Zero Effect

When Lawrence Kasdan made the leap from screenwriter (“Raiders of the Lost Ark”) to writer-director (“Body Heat,” “The Big Chill”), Hollywood gained a double-hyphenate that would entertain us for years to come. Little did we know that waiting in the wings was a second-generation Kasdan, son Jake.

Zero Effect DVDThe acorn doesn’t fall far from the tree judging by “Zero Effect,” a quirky, literate mystery written and directed by Jake. Jake’s rousing debut is a cut above the rest, a refreshingly funny and inviting detective story that never walks the straight and narrow. Bill Pullman is outstanding as Daryl Zero, the world’s best private detective, and definitely one of the most eccentric. Zero never leaves his luxury apartment to secure a job. He leaves that chore to his man Friday Arlo (Ben Stiller), a loyal friend and employee. Zero only leaves when he’s on a job, and even then, he remains undercover and incognito the whole time. Like I said, he’s a bit strange.

Still, Zero is very endearing and likeable, so he has that going for him. His latest gig is to free untrustworthy tycoon Ryan O’Neal from blackmailer who is draining him dry. In true film noir style, the case involves mysterious, shady characters, murder, revenge and romance. Romance enters the picture in the form of Kim Dickens, a femme fatale who is too good to be true. Kasdan has filled the film with vividly drawn characters and smart dialogue, so you honestly care what they say and do. There’s a lot to recommend “Zero Effect.”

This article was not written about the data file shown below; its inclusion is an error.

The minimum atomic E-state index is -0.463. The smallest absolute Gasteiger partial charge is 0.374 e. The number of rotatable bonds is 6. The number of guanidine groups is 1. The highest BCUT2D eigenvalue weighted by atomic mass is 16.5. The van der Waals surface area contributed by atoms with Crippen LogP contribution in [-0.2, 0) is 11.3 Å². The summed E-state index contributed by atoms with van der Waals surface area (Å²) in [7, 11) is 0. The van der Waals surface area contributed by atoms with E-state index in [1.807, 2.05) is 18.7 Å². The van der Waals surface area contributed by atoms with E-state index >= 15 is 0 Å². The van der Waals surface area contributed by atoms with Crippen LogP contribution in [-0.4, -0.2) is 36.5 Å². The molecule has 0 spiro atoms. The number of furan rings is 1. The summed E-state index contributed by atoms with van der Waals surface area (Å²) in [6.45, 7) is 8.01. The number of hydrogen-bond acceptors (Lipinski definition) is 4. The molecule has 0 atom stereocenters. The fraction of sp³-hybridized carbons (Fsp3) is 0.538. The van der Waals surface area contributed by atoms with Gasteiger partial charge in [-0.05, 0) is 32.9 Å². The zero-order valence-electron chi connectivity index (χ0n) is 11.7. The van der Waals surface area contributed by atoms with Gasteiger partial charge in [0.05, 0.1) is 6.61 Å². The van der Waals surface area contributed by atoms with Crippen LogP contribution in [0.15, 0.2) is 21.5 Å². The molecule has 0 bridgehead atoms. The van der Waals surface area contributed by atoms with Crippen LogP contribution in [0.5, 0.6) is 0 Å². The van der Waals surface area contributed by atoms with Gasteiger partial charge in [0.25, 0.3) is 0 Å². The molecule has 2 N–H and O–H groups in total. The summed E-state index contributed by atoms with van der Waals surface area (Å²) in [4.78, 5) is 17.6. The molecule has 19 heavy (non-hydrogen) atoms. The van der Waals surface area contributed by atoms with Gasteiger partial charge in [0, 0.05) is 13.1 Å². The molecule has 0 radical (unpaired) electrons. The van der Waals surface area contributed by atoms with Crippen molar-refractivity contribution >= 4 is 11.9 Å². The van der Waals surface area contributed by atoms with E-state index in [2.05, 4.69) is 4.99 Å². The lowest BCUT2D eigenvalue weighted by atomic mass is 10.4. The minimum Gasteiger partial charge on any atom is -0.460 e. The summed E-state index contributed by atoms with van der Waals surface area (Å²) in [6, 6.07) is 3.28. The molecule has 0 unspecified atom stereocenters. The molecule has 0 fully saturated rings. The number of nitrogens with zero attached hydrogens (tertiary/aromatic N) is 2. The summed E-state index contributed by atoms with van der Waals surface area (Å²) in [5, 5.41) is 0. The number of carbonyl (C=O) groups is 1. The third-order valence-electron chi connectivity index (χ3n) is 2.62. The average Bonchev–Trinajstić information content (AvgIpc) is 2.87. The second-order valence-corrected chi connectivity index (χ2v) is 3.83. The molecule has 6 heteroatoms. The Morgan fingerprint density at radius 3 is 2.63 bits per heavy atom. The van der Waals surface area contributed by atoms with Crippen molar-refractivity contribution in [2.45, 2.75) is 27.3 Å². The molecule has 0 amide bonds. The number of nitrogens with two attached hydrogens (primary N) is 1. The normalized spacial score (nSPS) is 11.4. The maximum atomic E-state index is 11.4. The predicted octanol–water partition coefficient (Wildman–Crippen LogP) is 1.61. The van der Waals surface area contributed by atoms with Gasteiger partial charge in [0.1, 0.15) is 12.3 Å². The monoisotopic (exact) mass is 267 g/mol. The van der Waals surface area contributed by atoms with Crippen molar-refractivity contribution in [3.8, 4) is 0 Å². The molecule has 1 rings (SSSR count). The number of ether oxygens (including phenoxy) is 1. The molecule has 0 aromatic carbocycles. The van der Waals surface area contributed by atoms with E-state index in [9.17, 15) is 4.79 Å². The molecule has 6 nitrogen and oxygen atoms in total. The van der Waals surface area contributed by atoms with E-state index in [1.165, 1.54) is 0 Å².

Zero distortion. Zero noise. Zero artifacts. Get it? Zero. Nada. Excellent transfer of an excellent film. Bill Pope’s finely tuned cinematography gets a lot of respect here in both the pan-and-scan and widescreen versions. The widescreen version is highly recommended. The 1.85:1 transfer (16×9 enhanced for widescreen televisions) is vital to some of the more complicated scenes. Nice warm colors and vivid blacks combine for striking images.

There’s only an English language 5.1 Dolby Digital surround track, but it’s all you need. Pin-drop clarity and nice mix of music and dialogue put all of the sound elements exactly where they belong. The musical score by The Greyboy All-stars fills the room with strong bass lines and sharp treble.

Subtitles in English and French.

The DVD features an alternate audio commentary track featuring writer-director Jake Kasdan, and if ever a film-maker’s comments were welcome, it’s here. I truly admire Lawrence Kasdan, and I was very interested to hear what his off-spring had to say about his first major league effort. Kasdan is refreshingly candid. Also on hand are the usual extras like interactive menus, production notes, 2 theatrical trailers and scene access.

“Zero Effect” is such a great movie, and thanks to Warner Home Video’s new three-tier pricing program, you can pick up a copy for around $15. How much better does it get?


HMO: Warner Home Video

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